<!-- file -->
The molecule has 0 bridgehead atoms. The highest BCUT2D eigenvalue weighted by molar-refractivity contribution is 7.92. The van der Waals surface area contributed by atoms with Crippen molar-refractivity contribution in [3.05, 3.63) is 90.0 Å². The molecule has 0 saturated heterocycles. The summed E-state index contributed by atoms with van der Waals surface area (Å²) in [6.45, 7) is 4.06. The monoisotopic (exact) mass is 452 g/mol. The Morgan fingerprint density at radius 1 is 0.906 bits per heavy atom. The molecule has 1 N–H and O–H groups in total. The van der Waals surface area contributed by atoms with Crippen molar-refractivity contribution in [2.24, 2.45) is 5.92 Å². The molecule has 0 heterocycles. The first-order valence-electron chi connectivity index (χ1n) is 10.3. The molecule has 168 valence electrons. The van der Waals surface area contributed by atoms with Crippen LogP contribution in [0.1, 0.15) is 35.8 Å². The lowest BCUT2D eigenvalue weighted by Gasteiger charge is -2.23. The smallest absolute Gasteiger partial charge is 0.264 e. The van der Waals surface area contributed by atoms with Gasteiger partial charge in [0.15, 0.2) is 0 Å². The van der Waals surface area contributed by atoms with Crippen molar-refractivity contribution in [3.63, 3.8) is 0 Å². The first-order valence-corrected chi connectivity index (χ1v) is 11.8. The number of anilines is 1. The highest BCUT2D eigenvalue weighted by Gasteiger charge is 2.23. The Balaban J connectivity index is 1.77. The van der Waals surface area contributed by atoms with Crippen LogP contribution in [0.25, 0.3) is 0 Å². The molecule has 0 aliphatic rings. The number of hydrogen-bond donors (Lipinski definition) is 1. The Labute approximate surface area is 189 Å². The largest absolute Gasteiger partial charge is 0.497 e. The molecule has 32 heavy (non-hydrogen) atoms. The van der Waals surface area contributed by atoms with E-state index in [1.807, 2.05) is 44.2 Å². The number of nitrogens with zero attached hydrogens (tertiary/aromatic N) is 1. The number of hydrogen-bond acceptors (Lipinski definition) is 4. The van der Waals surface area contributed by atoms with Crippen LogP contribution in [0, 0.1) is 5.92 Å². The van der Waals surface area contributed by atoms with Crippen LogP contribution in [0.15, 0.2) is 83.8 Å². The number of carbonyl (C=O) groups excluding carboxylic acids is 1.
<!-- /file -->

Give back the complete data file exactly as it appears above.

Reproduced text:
The molecule has 0 bridgehead atoms. The highest BCUT2D eigenvalue weighted by molar-refractivity contribution is 7.92. The van der Waals surface area contributed by atoms with Crippen molar-refractivity contribution in [3.05, 3.63) is 90.0 Å². The molecule has 0 saturated heterocycles. The summed E-state index contributed by atoms with van der Waals surface area (Å²) in [6.45, 7) is 4.06. The monoisotopic (exact) mass is 452 g/mol. The Morgan fingerprint density at radius 1 is 0.906 bits per heavy atom. The molecule has 1 N–H and O–H groups in total. The van der Waals surface area contributed by atoms with Crippen molar-refractivity contribution in [2.24, 2.45) is 5.92 Å². The molecule has 0 heterocycles. The first-order valence-electron chi connectivity index (χ1n) is 10.3. The molecule has 168 valence electrons. The van der Waals surface area contributed by atoms with Crippen LogP contribution in [0.1, 0.15) is 35.8 Å². The lowest BCUT2D eigenvalue weighted by Gasteiger charge is -2.23. The smallest absolute Gasteiger partial charge is 0.264 e. The van der Waals surface area contributed by atoms with Gasteiger partial charge in [0.15, 0.2) is 0 Å². The van der Waals surface area contributed by atoms with Crippen molar-refractivity contribution in [3.63, 3.8) is 0 Å². The first-order valence-corrected chi connectivity index (χ1v) is 11.8. The number of anilines is 1. The highest BCUT2D eigenvalue weighted by Gasteiger charge is 2.23. The Balaban J connectivity index is 1.77. The van der Waals surface area contributed by atoms with Crippen LogP contribution in [0.25, 0.3) is 0 Å². The molecule has 0 aliphatic rings. The number of hydrogen-bond donors (Lipinski definition) is 1. The Labute approximate surface area is 189 Å². The largest absolute Gasteiger partial charge is 0.497 e. The molecule has 32 heavy (non-hydrogen) atoms. The van der Waals surface area contributed by atoms with E-state index in [1.807, 2.05) is 44.2 Å². The number of nitrogens with zero attached hydrogens (tertiary/aromatic N) is 1. The number of hydrogen-bond acceptors (Lipinski definition) is 4. The van der Waals surface area contributed by atoms with Crippen LogP contribution in [0, 0.1) is 5.92 Å². The van der Waals surface area contributed by atoms with Crippen LogP contribution in [0.15, 0.2) is 83.8 Å². The number of carbonyl (C=O) groups excluding carboxylic acids is 1.